Our featured home cook is a lover of French food and finds his spice of life in the kitchen.

Remember, we’re always on the hunt for good home cooks and their “back stories.”

If you would like to suggest a family member or friend to be profiled here, please email food@postandcourier.com with “Good Cook” as the subject line.

Briefly describe the person’s talent and how you know him or her, and provide their phone number or email address so we can contact them.

Name: David Desplaces.

Age: 42.

Residence: Mount Pleasant.

Occupation: College of Charleston professor teaching entrepreneurship.

Family: Wife, Jill; children, Jack, 11, and Drew, 7; and two dogs, Millie and Scout

Q. How long have you been interested in cooking, and what or who got you going?

A. I have loved cooking forever, as I watched my grandmother and mom cook during my entire childhood. I was offered opportunities to work in family or friends’ restaurants, which only fueled my interest. My only aspirations were to be a cook on a French navy ship, but I got to love education.

Q. We’re told that French cuisine is your real joy. Tell us about a dish that represents the finest of French cooking to you, and why you think so.

A. Langouste a L’Armoricaine (lobster in a spicy tomato base sauce). It is both light and full of flavors.

Q. You are a Boy Scout leader and enjoy “feeding the troops.” Kids can be finicky eaters, so what do you make that they are sure to eat?

A. It is not what we make but how we make it. Boys will eat almost anything at campouts, as long as they are part of the cooking, including eating carrots and other vegetables. Of course, Dutch oven desserts are usually the reward after a long day of camping that keeps the troop motivated to eat their vegetables.

Q. Over the holidays you were traveling overseas. To where, and what did you eat that was most interesting?

A. I just returned from Dubai, where the food is simply eclectic and diverse. I simply enjoy all Middle Eastern lamb-related dishes served with saffron-flavored rice and salad tabbouleh.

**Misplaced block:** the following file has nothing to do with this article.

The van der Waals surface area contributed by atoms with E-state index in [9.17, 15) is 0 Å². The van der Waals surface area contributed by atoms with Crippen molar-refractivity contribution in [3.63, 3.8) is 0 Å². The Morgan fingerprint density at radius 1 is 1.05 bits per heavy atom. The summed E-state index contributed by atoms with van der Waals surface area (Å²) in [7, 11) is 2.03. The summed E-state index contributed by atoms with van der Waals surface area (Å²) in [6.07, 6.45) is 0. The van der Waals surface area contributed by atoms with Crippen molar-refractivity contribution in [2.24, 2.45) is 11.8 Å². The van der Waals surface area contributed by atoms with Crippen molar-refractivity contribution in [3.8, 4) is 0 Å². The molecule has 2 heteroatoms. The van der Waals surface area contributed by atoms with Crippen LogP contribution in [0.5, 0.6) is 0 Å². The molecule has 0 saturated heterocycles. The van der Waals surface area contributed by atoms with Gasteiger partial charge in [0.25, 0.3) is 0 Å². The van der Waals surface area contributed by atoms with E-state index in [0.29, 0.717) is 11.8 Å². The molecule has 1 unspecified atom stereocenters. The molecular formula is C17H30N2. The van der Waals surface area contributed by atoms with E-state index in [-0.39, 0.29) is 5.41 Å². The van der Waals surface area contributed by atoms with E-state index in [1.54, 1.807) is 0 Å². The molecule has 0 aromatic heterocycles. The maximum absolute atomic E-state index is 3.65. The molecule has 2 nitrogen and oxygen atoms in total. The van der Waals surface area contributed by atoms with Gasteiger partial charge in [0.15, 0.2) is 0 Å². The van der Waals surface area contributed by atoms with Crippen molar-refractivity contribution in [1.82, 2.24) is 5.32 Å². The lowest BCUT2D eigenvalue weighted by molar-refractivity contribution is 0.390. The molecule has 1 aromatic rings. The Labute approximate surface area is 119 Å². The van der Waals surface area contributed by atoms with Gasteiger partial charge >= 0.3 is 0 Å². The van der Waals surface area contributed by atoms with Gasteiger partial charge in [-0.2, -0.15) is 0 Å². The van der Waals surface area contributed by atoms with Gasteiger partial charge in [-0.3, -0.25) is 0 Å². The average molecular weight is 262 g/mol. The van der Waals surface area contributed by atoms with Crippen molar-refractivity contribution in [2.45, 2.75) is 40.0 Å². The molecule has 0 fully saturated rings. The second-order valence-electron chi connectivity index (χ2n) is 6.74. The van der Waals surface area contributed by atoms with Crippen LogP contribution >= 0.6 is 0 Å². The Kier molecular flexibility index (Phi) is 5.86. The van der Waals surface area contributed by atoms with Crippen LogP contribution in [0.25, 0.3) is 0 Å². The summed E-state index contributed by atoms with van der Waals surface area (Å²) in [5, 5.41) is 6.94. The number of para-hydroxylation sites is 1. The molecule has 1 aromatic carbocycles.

Q. What are the parallels between entrepreneurship and good culinary instincts?

A. You have to learn to adapt, be guided by the science but recognize that the art is what will make the dish unique and enjoyable for your guests or customers.

Q. What chef or cook would you love to sit down with and pick their brain? Why?

A. Bobby Flay because I like his style, (his) kind of cooking, but also because he has a passion for teaching.

Q. In January, I always like to fix ...

A. Curry Ginger Soup with artisan bread.

A favorite recipe:

Pork Meritage

For 6 people


11/2 cups sliced sweet onions

4 tablespoons butter, divided use

1/3 bottle port wine (or more if you like a lot of sauce), divided use

11/2 pounds pork medallions, sliced 3/4-inch thick

Salt and pepper to taste

5 tablespoons light brown sugar

3 to 4 tablespoons Dijon mustard

10 ounces crumbled blue or Gorgonzola cheese


Over medium heat, cook sliced onions with 2 tablespoons butter until transparent and starting to brown a little. Add 4 tablespoons of port wine when onions start to brown to flavor them and wet them, and keep aside (does not have to be kept warm).

In a separate ovenproof pan, cook pork medallions with 2 tablespoons butter (may require different batches) about 4 to 6 minutes on both sides. Salt and pepper to taste.

Add light brown sugar to medallions, letting sugar mix with the pork, and cook 1 minute.

Add mustard and half of the onions and mix well, creating a thick sauce.

Add port wine slowly, turning frequently to get the necessary sauce and thickness you desire. Cook for 3 to 4 minutes.

Remove the pork medallions from pan (keep sauce on low heat) by putting on nonstick oven tray. Create a compact mount but like a rose, with only one end of each medallion toping each other) and cover with an equal amount of remaining cooked onions.

Top with the crumbled blue cheese. Broil in the oven for 1 minute to melt the cheese (do not burn).

Plate immediately (great on top of mashed potatoes) by putting sauce around the plate, but do not put sauce on top of the cheese-onion-pork, as it will alter the presentation.